With SourceScrub’s innovative M&A platform and deal origination tools Private equity VPs and Principals can:
- Proactively discover and track investment opportunities
- Maximize sourcing efforts with human-audited company data points
- Drive more quality Management Meetings
Partners are senior officials at a firm and are responsible for deal flow, portfolio management, as well as generating funding for the firm and overseeing its operation. Depending on the type of firm, there will be partners who specialize in different areas. For instance, Operating Partners focus on the operations side of the portfolio or the management of the firm. Investment Partners focus on investment activities. CFO or COO of an equity firm can also be considered partners or Operating Partners.
Partner primary responsibilities: Partners spend most of their time fundraising and representing the firm. This means a lot of heading out to events and conferences and doing everything they can to boost the reputation and brand name of the firm. They’re involved with deals but are usually less so than a principal unless it’s a very important deal.
Average Partner annual salary range: $500,000 – $1,000,000+
Managing Partners are the most senior partners at a firm, and are often the founders. They hold responsibility for the operation and returns of the firm, and will usually be a point person with operations and returns at the firm. They will also be present at a high level for operation and administrative choices and direction for the firm. They’re usually the person in charge, with a salary of between.
Managing Partner primary responsibilities: These roles are the front-facing representatives of the firm. They’re usually the ones with the name on the firm itself. Managing Partners are partners with a higher stake in the firm’s success, and take on the responsibilities incumbent with such a position.
Average annual Managing Partner salary range: $700,000 – $2,000,000+
Private Equity Industry Outlook for 2020 & Beyond
While it can ordinarily be a mistake to group private equity and investment banking together, you can often trace both trajectories of industries’ outlook together. Private equity is a business that is often based around deal-making and relationships. So, it isn’t at risk of being wrecked by automation. As long as the private equity industry can continue to outpace the growth of public equity (a trend which it seems to be doing), there will be a place for careers in private equity for a long time to come.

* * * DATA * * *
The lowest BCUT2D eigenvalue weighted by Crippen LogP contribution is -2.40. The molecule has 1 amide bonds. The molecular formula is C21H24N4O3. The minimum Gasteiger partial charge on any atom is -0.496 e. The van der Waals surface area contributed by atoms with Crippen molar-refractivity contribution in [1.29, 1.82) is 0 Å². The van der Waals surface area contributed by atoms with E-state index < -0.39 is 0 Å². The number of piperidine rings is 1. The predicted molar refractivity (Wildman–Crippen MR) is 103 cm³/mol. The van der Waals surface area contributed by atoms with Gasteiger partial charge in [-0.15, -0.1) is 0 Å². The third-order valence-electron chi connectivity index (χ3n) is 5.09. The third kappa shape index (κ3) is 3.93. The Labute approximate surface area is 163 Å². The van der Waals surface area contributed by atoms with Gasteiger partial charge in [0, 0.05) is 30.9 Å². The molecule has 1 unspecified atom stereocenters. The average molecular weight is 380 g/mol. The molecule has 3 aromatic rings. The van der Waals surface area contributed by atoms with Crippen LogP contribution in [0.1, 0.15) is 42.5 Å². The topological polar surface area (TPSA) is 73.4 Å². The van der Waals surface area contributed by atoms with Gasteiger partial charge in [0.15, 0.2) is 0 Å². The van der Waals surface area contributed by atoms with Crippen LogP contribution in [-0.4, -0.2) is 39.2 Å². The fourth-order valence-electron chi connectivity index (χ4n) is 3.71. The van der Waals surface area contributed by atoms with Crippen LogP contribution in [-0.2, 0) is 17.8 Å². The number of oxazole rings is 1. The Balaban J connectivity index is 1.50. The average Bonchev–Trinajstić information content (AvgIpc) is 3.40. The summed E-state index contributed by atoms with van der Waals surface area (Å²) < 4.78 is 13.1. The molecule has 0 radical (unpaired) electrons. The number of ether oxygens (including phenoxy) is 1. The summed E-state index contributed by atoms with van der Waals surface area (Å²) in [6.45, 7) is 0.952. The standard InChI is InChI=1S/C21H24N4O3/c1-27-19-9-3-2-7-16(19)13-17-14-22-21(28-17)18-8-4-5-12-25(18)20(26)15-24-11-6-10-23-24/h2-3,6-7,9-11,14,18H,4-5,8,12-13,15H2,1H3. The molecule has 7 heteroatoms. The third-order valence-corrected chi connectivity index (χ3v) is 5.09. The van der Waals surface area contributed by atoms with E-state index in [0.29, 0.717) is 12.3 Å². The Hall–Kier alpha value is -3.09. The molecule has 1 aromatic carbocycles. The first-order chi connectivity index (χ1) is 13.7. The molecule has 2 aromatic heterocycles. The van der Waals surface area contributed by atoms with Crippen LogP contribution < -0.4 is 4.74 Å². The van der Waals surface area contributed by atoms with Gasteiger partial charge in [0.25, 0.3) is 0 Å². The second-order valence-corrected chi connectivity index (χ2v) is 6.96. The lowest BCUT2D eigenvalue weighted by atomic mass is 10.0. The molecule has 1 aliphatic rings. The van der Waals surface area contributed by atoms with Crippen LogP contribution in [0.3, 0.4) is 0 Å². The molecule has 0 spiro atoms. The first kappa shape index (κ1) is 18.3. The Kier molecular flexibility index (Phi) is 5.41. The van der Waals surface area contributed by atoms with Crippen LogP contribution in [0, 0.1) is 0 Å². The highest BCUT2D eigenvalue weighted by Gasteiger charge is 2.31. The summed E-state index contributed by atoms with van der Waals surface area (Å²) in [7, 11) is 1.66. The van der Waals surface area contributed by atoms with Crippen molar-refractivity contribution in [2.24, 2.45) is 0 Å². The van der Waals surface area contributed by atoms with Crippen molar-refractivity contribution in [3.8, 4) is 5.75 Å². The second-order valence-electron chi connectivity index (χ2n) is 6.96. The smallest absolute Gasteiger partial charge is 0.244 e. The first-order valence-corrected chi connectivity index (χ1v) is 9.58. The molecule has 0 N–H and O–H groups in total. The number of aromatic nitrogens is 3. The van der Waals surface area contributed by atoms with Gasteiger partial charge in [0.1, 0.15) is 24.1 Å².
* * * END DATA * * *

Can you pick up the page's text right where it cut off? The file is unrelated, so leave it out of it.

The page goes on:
COVID-19 and economic downturn has made the near-term outlook for private equity jobs a slightly negative prospect, but markets inevitably rebound, so the long-term outlook for private equity as a career looks to remain stable or even experience growth potential.
SourceScrub for Private Equity Firm Roles & Responsibilities
On every level of the firm, every role can benefit from SourceScrub’s M&A platform and deal origination tools to upgrade their growth potential and enhance their strategy with:
Perform an easy TAM analysis as the market evolves to stay abreast of top opportunities. Private equity firms can rapidly and accurately identify potential add-on acquisitions and uncover investment opportunities. With the best-in-class search and filtering functionality, investment professionals can cut through the noise of company lists in seconds.
Search through an extensive up-to-date industry coverage list to quickly enhance investment strategies with relevant business data. If you find a list we don’t have, leverage our team of 500+ researchers and get it scrubbed on-demand.
SourceScrub helps maximize deal origination efforts by enhancing the ability to landscape the prospect playing field. Leverage key business and firmographic data points that meet the ideal investment thesis and apply them as filters against an extensive dataset of companies and sources.
Hopefully this gives you a better sense of the job structure of most private equity firms. At SourceScrub, we’re committed to building the best deal sourcing software for M&A professionals, and whether you’re a part of a larger firm, and investment bank, or a family office, we want to talk to you.